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Concept: Cannibalism

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Episodes of Palaeolithic cannibalism have frequently been defined as ‘nutritional’ in nature, but with little empirical evidence to assess their dietary significance. This paper presents a nutritional template that offers a proxy calorie value for the human body. When applied to the Palaeolithic record, the template provides a framework for assessing the dietary value of prehistoric cannibalistic episodes compared to the faunal record. Results show that humans have a comparable nutritional value to those faunal species that match our typical body weight, but significantly lower than a range of fauna often found in association with anthropogenically modified hominin remains. This could suggest that the motivations behind hominin anthropophagy may not have been purely nutritionally motivated. It is proposed here that the comparatively low nutritional value of hominin cannibalism episodes support more socially or culturally driven narratives in the interpretation of Palaeolithic cannibalism.

Concepts: Human, Sociology, Science, Anthropology, Human anatomy, Neanderthal, Prehistory, Cannibalism

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Systematic infanticide of unrelated young has been reported in several animal taxa. Particular attention has been given to carnivores and primates, where infanticide is a sexually selected strategy of males to gain increased access to female mating partners. Cannibals must ensure avoiding their own offspring and targeting only unrelated young. Therefore, decision rules are needed to mediate parental and cannibalistic behaviour. Here we show experimentally that male poison frogs adjust their parental responses - care or infanticide - towards unrelated clutches according to their territorial status. Male frogs followed the simple rule ‘care for any clutch’ inside their territory, but immediately switched to cannibalism when establishing a new territory. This demonstrates that simple cognitive rules can mediate complex behaviours such as parental care, and that care and cannibalism are antagonistically linked. Non-parental infanticide is mediated by territorial cues and presumably serves to prevent misdirected care in this poison frog. Our results thus prompt a re-consideration of evolutionary and causal aspects of parental decision making, by suggesting that selective infanticide of unrelated young may generally become adaptive when the risks and costs of misdirected care are high.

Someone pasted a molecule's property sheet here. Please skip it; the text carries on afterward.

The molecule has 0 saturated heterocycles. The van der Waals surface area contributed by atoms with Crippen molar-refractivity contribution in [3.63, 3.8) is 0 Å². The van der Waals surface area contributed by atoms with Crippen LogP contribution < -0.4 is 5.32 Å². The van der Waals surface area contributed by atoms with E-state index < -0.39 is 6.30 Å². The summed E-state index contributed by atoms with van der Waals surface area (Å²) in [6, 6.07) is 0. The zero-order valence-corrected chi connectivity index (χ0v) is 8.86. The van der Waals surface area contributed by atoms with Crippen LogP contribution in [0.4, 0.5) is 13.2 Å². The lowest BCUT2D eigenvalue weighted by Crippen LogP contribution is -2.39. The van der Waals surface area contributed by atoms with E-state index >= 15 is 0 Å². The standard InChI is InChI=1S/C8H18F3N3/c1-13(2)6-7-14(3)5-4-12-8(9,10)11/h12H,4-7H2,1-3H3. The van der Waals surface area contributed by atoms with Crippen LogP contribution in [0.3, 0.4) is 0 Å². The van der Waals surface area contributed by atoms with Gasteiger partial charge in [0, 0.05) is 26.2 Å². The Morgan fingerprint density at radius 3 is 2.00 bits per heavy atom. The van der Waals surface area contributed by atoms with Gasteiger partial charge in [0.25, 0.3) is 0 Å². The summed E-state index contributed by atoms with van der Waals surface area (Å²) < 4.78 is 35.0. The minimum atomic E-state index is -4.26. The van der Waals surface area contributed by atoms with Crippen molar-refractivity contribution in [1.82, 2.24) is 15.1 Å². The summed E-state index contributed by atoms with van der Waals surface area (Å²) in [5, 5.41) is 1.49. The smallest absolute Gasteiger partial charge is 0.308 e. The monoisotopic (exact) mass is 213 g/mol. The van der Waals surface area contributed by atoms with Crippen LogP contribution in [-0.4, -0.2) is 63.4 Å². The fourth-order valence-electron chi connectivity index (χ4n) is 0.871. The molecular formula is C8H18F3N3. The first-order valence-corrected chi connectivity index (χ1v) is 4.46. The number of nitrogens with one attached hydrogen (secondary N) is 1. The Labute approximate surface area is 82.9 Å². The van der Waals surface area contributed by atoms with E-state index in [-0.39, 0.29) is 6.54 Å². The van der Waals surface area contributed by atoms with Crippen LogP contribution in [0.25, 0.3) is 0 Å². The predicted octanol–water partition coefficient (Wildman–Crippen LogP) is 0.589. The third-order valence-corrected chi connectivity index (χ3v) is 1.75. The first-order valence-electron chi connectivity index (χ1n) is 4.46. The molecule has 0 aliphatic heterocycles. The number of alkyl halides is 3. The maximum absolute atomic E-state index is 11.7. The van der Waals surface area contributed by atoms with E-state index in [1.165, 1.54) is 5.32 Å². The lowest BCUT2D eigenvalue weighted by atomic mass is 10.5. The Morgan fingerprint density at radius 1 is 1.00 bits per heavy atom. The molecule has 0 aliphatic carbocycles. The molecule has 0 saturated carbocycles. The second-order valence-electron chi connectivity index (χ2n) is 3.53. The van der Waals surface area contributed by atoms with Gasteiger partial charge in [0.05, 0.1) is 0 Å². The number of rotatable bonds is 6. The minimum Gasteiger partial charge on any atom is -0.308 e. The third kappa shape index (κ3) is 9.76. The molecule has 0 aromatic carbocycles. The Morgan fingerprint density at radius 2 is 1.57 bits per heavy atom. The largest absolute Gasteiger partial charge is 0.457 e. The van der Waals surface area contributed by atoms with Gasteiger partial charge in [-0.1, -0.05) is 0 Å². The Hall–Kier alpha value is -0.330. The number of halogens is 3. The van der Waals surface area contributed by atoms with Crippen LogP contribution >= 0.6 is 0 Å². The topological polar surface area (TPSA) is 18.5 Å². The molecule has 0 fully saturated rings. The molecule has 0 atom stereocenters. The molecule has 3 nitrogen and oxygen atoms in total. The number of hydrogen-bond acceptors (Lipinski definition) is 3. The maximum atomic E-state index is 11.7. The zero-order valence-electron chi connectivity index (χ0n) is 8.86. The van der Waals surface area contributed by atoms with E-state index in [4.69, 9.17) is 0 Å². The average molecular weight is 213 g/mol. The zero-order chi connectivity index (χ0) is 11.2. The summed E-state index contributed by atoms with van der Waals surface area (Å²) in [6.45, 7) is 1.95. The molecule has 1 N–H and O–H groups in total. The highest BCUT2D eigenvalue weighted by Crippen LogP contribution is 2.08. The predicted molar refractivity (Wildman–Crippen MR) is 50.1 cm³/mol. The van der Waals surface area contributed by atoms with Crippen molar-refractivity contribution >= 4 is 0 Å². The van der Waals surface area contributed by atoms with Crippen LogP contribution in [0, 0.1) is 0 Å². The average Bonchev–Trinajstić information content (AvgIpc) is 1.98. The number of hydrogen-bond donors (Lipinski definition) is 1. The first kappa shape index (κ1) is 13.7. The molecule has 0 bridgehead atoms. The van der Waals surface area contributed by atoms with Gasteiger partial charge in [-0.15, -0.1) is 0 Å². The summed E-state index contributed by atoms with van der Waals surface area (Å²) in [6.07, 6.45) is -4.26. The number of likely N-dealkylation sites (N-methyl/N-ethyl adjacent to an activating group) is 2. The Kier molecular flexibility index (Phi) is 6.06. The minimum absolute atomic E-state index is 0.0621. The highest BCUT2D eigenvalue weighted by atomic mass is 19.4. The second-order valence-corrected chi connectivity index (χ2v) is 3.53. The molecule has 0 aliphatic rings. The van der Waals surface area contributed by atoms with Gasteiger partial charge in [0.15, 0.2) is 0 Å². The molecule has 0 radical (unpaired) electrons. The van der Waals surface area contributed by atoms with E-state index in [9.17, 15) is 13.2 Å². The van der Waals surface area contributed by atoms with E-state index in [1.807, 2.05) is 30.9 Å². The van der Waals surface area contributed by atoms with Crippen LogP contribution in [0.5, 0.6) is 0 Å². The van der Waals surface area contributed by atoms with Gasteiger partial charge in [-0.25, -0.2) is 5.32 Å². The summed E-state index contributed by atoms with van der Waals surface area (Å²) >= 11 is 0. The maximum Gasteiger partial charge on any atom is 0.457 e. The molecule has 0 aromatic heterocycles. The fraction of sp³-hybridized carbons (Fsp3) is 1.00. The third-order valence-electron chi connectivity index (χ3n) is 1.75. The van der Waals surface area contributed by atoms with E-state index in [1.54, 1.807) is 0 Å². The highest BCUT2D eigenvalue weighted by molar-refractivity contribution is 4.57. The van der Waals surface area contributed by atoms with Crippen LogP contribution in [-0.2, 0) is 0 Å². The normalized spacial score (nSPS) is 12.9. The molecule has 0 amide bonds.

Concepts: Psychology, Male, Decision making, Risk, Sex, Frog, Cannibalism, United States territory

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Despite significant efforts to reform undergraduate science education, students often perform worse on assessments of perceptions of science after introductory courses, demonstrating a need for new educational interventions to reverse this trend. To address this need, we created An Inexplicable Disease, an engaging, active-learning case study that is unusual because it aims to simulate scientific inquiry by allowing students to iteratively investigate the Kuru epidemic of 1957 in a choose-your-own-experiment format in large lectures. The case emphasizes the importance of specialization and communication in science and is broadly applicable to courses of any size and sub-discipline of the life sciences.

Concepts: Scientific method, Science, Prion, Engineering, Educational psychology, Transmissible spongiform encephalopathy, Kuru, Cannibalism

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Numerous studies have attempted to identify the presence of uniquely derived (autoapomorphic) Neandertal features. Here, we deal with the medial pterygoid tubercle (MTP), which is usually present on the internal face of the ascending ramus of Neandertal specimens. Our study stems from the identification of a hypertrophied tubercle in ATD6-96, an Early Pleistocene mandible recovered from the TD6 level of the Atapuerca-Gran Dolina site and attributed to Homo antecessor. Our review of the literature and study of numerous original fossil specimens and high quality replicas confirm that the MTP occurs at a high frequency in Neandertals (ca. 89%) and is also present in over half (ca. 55%) of the Middle Pleistocene Sima de los Huesos (SH) hominins. In contrast, it is generally absent or minimally developed in other extinct hominins, but can be found in variable frequencies (